We do not recommend removing the front handguard ferrule and spacer unless damaged. These parts require a special tool for re-installation.
20 Place the M1 Garand on its side and locate the Lower Band pin. This pin holds the lower band onto the barrel. This Pin can be solid or the more common roll pin type. Inspect the lower band and determine if one end of the Lower band has been peened over. Sometimes the lower band pin can only be removed in one direction.
21 Using an appropriately sized punch tap out the lower band Pin.
22 Using a non-marring tool tap on the Lower band on the ledge nearest to the Lower band Pin and drive the Lower band off the barrel.
23 Carefully grab the rear handguard and slide it forward toward the muzzle until the retaining clip slides free from its barrel groove.
Be very careful with the rear handguard and clip. The wood is very thin and handguards crack very easily from mishandling. We do not recommend removing the rear handguard clip. The risk to the handguard doesn’t justify the effort. The clip should only be removed if it’s damaged or broken.
24 Rear Sight Removal. Start by grasping the elevation knob on the left side of the receiver and make sure the screw is not loose. Use an appropriate-sized standard screwdriver and turn it clockwise to tighten.
The elevation knob will want to spin while you are tightening the screw. Hold the knob with your free hand when tightening.
25 Using an appropriately sized standard screwdriver or the M1 Combination tool, turn the windage screw counterclockwise until it spins freely. The screw will remain captured in the knob when loose.
26 With the windage screw loose you can now remove the knob. Hold the elevation knob with your free hand and unscrew the windage knob counterclockwise until it comes free from the sight.
27 Slide the elevation knob and shaft straight out of the receiver.
When you re-assemble the rear sight, apply a thin coating of grease on the detents on the receiver where the knobs rotate. This will decrease the wear on the knobs and allow for a smooth sight adjustment.
28 Grab the rear sight and slide it out of the receiver. Slide the rear sight base back towards the heel of the receiver as shown below.
29 Using a wide standard screwdriver gently pry up on the rear sight base. This will cause the rear sight spring to pop out. Be sure to use a piece of cloth under the screwdriver to prevent it from marring the finish on the receiver when prying.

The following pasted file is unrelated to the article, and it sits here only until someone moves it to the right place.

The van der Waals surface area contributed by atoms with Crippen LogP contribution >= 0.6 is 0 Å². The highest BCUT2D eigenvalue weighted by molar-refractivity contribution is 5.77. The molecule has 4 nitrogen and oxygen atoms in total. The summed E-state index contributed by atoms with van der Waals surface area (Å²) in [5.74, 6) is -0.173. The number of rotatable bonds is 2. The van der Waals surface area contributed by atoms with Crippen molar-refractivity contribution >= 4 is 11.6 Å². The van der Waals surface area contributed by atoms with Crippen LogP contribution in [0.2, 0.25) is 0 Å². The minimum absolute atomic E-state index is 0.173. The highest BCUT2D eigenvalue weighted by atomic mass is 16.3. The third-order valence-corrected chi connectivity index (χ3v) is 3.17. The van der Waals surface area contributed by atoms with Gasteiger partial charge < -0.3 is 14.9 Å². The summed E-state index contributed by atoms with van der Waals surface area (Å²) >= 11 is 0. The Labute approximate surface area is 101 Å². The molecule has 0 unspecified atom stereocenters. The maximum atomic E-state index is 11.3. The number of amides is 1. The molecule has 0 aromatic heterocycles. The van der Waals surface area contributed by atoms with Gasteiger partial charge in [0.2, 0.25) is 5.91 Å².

Stripping the Stock and Handguards:
1 Using a wide standard screwdriver unscrew the two screws on the base of the butt plate and remove the buttplate from the stock. If the screws or the buttplate are stuck you can use some heat from a hairdryer or heat gun to help loosen them. Cosmoline can act as an adhesive in some cases. All screws on the M1 Garand are standard right-hand threaded.
2 To remove the retaining clip from the rear handguard requires the use of a special tool. Attempting to remove the handguard clip without the pliers will almost certainly result in damage to the handguard or the clip. This clip should never need to be removed unless it is broken or the wood is being refinished. We’ve included the step here for completeness but this should not be attempted EVER without the tool. Follow the instructions that come with the tool to remove the clip.
3 The front handguard contains a spacer and the front handguard ferrule. These parts were never designed to be removed once installed. The only reason to remove these is to refinish the wood or replace a broken part. These parts can be removed but at some risk to the wood and the parts themselves. To remove the spacer you have to bend back the Tabs holding the ferrule on and slide out the spacer. However, bending the tabs often damages the parkerizing and work hardens the bend. A special tool needs to be used to properly reinstall the spacer when finished. If you don’t have the tools to do this step properly we recommend leaving on the parts. The ferrule can sometimes be wedged on so firmly that damage to the wood occurs upon removal. If the ferrule doesn’t come off by hand, leave it on. Forcing it damages the part and often mars the wood in the process. The Spacer tool used during the installation of the liner is shown below with the spacer and ferrule.
4 The Front Swivel and Stock Ferrule can be removed from the stock if the wood is going to be refinished or the part is damaged. A tight stock ferrule is important to maintaining accuracy potential. Do not remove the ferrule unless you have to. On many M1 Garands, the screw holding the ferrule on has been staked and cannot be removed without damaging the part. If the screw doesn’t un-thread completely, leave it. If the screw can be removed then the swivel drops out and the ferrule can be eased off the stock. The ear’s on the ferrule when compressed cause a rib-like feature to form on the wood this helps the ferrule to grip the stock. Forcing the ferrule off will strip the embossed ribs off the wood and loosen the fit. The ferrule should be slowly and carefully rocked off the stock.
Stripping the Trigger Assembly:
STOP! The trigger assembly must be de-cocked before continuing. Release the safety and make sure the hammer has fallen.